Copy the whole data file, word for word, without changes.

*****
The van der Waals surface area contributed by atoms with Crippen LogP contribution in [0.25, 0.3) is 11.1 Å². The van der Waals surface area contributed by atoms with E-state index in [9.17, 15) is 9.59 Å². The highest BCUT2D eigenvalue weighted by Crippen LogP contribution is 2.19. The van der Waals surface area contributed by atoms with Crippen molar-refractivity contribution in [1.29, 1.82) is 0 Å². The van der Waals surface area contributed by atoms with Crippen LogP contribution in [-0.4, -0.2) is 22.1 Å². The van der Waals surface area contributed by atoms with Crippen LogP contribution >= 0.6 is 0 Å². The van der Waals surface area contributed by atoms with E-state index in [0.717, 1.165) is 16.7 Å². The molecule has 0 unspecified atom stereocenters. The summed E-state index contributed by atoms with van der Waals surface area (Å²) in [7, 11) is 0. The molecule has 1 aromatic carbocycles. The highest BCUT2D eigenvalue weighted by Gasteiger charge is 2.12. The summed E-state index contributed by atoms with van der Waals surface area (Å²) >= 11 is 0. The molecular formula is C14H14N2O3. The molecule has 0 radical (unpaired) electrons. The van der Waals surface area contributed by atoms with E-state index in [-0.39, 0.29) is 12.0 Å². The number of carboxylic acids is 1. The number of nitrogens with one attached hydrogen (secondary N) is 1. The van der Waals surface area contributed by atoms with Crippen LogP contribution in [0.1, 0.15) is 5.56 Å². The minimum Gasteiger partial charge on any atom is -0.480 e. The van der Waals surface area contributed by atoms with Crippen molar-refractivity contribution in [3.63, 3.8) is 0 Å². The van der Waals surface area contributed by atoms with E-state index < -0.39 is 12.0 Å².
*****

The van der Waals surface area contributed by atoms with Crippen LogP contribution in [0.25, 0.3) is 11.1 Å². The van der Waals surface area contributed by atoms with E-state index in [9.17, 15) is 9.59 Å². The highest BCUT2D eigenvalue weighted by Crippen LogP contribution is 2.19. The van der Waals surface area contributed by atoms with Crippen molar-refractivity contribution in [1.29, 1.82) is 0 Å². The van der Waals surface area contributed by atoms with Crippen LogP contribution in [-0.4, -0.2) is 22.1 Å². The van der Waals surface area contributed by atoms with Crippen LogP contribution >= 0.6 is 0 Å². The van der Waals surface area contributed by atoms with E-state index in [0.717, 1.165) is 16.7 Å². The molecule has 0 unspecified atom stereocenters. The summed E-state index contributed by atoms with van der Waals surface area (Å²) in [7, 11) is 0. The molecule has 1 aromatic carbocycles. The highest BCUT2D eigenvalue weighted by Gasteiger charge is 2.12. The summed E-state index contributed by atoms with van der Waals surface area (Å²) >= 11 is 0. The molecular formula is C14H14N2O3. The molecule has 0 radical (unpaired) electrons. The van der Waals surface area contributed by atoms with E-state index in [-0.39, 0.29) is 12.0 Å². The number of carboxylic acids is 1. The number of nitrogens with one attached hydrogen (secondary N) is 1. The van der Waals surface area contributed by atoms with Crippen LogP contribution in [0.1, 0.15) is 5.56 Å². The minimum Gasteiger partial charge on any atom is -0.480 e. The van der Waals surface area contributed by atoms with Crippen molar-refractivity contribution in [3.63, 3.8) is 0 Å². The van der Waals surface area contributed by atoms with E-state index < -0.39 is 12.0 Å².